CHINA / SOCIETY
More Chinese cities offer maternity insurance to unmarried mothers amid demographic crisis
Published: Mar 16, 2021 11:29 PM
Parents holding their children play in the square of a residential community in Nanjing, capital of East China's Jiangsu Province. Photo: VCG

Parents holding their children play in the square of a residential community. Photo: VCG


Amid growing demographic risk, more Chinese cities are providing maternity insurance for unmarried mothers, a group once excluded from this welfare for "violating the family planning policy," the Global Times learned.

Zhang Meng, a 45-year-old unmarried mother in Shanghai, eventually got her maternity insurance earlier this month after more than three years of legal battles. "I was so delighted and grateful," Zhang told the Global Times on Tuesday.

Including Zhang, there have been at least eight unmarried mothers in Shanghai this year who have successfully applied for maternity insurance, which usually varies from 30,000 to 120,000 yuan ($4,617-18,468) in the city, according to several single mothers or mothers-to-be reached by the Global Times on Tuesday. 

Shanghai updated its maternity insurance policies in January, for the first time removing "family planning related certificates" - such as marriage or divorce certificates - from the necessary application materials.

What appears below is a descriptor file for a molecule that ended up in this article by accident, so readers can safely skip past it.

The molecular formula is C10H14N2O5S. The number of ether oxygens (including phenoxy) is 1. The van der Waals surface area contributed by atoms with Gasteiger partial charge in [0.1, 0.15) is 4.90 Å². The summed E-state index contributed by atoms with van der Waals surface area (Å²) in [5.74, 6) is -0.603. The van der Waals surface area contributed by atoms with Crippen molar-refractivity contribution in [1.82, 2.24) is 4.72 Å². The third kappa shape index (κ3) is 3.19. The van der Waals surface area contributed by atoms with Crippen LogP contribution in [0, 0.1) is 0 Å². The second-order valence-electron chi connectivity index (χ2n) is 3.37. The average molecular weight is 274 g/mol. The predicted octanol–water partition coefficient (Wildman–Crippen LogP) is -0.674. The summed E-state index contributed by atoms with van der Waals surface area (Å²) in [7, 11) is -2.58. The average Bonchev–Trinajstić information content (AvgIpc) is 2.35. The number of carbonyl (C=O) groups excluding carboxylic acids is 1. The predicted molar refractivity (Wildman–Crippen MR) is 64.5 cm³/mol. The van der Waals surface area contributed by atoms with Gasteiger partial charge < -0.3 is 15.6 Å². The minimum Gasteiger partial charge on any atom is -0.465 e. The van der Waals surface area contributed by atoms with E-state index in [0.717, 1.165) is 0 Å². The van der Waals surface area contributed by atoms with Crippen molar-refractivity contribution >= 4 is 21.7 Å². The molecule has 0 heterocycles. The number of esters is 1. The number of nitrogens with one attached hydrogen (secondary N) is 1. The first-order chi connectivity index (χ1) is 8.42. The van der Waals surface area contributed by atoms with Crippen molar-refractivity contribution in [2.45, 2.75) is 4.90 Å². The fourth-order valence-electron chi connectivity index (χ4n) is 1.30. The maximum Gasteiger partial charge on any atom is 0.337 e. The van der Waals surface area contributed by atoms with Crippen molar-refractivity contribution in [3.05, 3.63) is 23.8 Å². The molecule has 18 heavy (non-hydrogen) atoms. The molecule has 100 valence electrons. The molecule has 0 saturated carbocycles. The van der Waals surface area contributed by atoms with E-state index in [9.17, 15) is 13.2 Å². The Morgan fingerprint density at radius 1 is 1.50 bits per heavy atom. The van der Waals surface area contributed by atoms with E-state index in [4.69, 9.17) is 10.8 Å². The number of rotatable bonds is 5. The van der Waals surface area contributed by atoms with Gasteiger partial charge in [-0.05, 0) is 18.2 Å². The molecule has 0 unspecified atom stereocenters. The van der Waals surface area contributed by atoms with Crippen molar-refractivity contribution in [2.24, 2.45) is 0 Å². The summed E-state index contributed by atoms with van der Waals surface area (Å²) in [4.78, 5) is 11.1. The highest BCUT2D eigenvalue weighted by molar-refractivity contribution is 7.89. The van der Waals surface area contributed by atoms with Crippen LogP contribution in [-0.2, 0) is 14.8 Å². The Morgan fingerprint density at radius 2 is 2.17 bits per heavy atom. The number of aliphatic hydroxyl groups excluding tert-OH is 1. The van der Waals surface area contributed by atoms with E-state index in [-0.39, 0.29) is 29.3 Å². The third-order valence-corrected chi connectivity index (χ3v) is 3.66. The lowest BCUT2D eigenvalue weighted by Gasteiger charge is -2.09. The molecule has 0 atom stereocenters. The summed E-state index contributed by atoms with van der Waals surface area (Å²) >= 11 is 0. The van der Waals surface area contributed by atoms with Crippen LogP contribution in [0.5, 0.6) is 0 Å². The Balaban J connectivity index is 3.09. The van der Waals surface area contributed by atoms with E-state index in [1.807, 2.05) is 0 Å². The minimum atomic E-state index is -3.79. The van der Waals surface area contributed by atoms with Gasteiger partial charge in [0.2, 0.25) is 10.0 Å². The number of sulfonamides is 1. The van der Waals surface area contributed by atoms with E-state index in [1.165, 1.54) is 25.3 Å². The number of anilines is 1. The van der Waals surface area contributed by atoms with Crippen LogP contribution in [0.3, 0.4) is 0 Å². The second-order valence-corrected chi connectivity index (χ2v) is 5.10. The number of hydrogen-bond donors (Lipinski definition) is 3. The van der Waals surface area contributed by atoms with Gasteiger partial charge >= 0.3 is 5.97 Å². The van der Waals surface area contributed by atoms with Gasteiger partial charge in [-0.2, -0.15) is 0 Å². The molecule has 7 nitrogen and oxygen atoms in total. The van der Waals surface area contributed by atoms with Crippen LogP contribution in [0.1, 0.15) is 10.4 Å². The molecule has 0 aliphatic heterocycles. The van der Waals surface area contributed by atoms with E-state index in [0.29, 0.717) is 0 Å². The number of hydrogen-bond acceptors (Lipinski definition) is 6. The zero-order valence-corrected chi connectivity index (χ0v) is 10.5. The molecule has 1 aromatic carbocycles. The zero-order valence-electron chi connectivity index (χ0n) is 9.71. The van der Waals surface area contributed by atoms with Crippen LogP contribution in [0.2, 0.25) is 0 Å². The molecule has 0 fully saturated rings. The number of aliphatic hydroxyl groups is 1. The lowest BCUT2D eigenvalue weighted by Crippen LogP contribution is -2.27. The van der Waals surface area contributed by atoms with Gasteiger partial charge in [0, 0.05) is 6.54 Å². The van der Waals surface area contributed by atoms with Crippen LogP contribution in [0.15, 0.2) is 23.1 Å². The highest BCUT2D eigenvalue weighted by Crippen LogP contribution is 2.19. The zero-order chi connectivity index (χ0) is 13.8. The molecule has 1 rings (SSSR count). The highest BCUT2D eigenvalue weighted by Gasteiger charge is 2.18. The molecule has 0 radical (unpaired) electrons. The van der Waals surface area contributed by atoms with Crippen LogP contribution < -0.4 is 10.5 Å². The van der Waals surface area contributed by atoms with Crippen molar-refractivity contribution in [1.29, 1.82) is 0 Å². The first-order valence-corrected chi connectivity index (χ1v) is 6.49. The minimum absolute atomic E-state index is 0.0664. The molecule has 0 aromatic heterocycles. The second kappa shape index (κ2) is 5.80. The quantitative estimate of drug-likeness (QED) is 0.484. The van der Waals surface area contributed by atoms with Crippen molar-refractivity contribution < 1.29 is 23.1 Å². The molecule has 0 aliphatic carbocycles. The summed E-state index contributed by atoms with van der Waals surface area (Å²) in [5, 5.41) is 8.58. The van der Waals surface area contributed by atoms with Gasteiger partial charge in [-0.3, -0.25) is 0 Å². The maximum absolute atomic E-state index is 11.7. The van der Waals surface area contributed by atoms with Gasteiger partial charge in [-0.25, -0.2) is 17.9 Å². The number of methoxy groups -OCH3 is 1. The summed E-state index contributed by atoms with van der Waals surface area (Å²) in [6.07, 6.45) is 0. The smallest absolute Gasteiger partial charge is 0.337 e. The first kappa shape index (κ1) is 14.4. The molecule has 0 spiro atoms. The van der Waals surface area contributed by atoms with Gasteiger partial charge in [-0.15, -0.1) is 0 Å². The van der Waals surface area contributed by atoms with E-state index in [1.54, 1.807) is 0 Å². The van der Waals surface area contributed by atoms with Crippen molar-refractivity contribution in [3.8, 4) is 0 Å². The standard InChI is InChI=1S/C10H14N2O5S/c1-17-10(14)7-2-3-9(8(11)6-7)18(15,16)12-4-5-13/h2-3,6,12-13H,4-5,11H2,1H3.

That made Shanghai the second region in China to include unmarried mothers in its maternity insurance system, following a few cities in South China's Guangdong Province, Zhang noted.

Zhang has been appealing to courts at all levels since 2017, when her maternity insurance application was turned down. During this time, she had successively sued Shanghai's social insurance authority and the government of Pudong New Area where she lives, but both her cases were unsuccessful.

The defeats didn't surprise Zhang, as she thought it would be very difficult to change the judicial system or "correct" an administrative act. "But I never gave up; I believe I am entitled to the money," Zhang said.

China's Civil Code says that children born out of wedlock enjoy the same rights as children born in wedlock, but in practice it is not easy for this to be fulfilled, said Zhang's attorney Fang Jie, a Shanghai-based lawyer mainly engaged in marriage and family matter cases.

It is hard for single mothers to enjoy the same rights as their married peers, because they are seen as violators of the current family planning laws, Fang told the Global Times on Tuesday.

Unmarried mothers are ineligible for maternity insurance in the overwhelming majority of Chinese regions, including some first-tier metropolises like Beijing, according to a survey conducted by Diverse Family Network, a non-profit group based in Guangdong.

But Fang believes that the policies will become more open and friendly for this group in the near future, partly because China put forth the concept of "inclusiveness" in the family planning policy in its most recent Five-Year Plan.

China is actively responding to the demographic strain and low fertility rate, which has declined below a warning line. 

She Wenqing, a 36-year-old single woman in Shanghai, said that she expects Chinese authorities to abolish the family planning policy and take more supportive measures to encourage childbirth. 

She recalled that she was close to tears when hearing Zhang and some other unmarried mothers had successfully got their maternity insurance days earlier. "I admire Zhang; she broke a hard rock," She told the Global Times on Tuesday. She plans to have a baby with her boyfriend this year, she added.


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